The actual story is this research paper:http://arxiv.org/abs/1502.03519v1
The statistics get pretty thick. I'm not sure that I'll have the time/ability to wade through it. But from a quick skim, as far as I can tell, it still boils down to "voting" the web.
The process first extracts grammatical statements from a web page. Then the statements are statistically compared with a database of equivalent statements extracted from the entire web to decide whether or not they are "true."
It is proposed that in the future, such techniques could be used to rank pages with more "true" statements and fewer "false" statements higher.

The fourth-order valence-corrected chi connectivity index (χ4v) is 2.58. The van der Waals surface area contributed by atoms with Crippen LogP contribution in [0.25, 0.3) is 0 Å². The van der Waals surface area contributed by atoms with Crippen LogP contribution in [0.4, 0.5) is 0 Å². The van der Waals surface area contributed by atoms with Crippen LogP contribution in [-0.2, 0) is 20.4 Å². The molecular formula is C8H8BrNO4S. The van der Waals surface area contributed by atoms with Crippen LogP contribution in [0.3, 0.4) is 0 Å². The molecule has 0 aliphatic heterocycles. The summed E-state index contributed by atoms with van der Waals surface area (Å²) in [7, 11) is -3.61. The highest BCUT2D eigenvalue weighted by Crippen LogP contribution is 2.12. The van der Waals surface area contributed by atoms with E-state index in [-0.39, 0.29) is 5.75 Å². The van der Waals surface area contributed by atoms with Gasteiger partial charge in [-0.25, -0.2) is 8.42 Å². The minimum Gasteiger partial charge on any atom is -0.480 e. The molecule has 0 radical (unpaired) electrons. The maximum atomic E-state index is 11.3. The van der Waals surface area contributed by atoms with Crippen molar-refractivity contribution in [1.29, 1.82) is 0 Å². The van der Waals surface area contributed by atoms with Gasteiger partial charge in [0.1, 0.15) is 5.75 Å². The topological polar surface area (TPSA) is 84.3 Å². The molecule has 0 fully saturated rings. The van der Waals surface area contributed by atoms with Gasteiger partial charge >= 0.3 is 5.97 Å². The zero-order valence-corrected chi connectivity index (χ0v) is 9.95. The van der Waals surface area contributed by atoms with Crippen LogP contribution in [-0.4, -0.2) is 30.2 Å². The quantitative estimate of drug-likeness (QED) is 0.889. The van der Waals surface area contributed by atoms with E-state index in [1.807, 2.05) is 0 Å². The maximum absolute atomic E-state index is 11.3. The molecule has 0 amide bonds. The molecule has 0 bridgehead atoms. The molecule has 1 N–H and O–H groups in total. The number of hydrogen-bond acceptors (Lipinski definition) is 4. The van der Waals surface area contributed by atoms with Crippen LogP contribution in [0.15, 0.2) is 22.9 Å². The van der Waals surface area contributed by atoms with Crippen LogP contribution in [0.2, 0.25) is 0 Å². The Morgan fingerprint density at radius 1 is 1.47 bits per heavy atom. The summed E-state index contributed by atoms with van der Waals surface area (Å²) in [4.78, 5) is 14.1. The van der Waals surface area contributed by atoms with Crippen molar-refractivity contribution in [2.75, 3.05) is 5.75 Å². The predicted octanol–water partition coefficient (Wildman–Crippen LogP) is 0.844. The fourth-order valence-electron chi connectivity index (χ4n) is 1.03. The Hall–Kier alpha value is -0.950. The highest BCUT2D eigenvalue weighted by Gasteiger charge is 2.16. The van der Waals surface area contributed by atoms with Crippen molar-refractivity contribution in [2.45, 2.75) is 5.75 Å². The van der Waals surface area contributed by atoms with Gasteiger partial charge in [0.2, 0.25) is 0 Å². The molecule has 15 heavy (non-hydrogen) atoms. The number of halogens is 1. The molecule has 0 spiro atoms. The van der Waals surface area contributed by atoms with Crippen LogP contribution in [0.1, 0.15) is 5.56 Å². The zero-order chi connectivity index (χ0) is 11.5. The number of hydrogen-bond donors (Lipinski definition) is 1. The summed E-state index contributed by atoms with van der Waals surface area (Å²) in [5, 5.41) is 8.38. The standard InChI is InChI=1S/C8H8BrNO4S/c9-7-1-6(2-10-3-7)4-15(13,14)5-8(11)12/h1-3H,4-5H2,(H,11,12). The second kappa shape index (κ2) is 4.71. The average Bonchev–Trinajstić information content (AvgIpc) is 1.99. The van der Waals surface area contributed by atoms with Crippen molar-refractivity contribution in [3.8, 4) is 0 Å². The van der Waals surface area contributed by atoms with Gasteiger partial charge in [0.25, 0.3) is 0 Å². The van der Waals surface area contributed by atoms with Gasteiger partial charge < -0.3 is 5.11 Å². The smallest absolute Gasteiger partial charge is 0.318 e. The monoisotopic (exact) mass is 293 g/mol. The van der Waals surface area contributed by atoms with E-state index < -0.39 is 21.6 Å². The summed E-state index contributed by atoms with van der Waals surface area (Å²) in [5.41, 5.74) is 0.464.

As far as I can see, for the most part, their experimental ranking more or less lines up with conventional page-rankings. The outliers (with low "truth" score but high page rank) were a group of celebrity gossip sites and web forums.
They also identified some outliers with high "truth" scores but low page ranks, but did not try to characterize what sort of sites these were. Their point is that those sites should be ranked higher.
Anyhow, it's still only a research paper.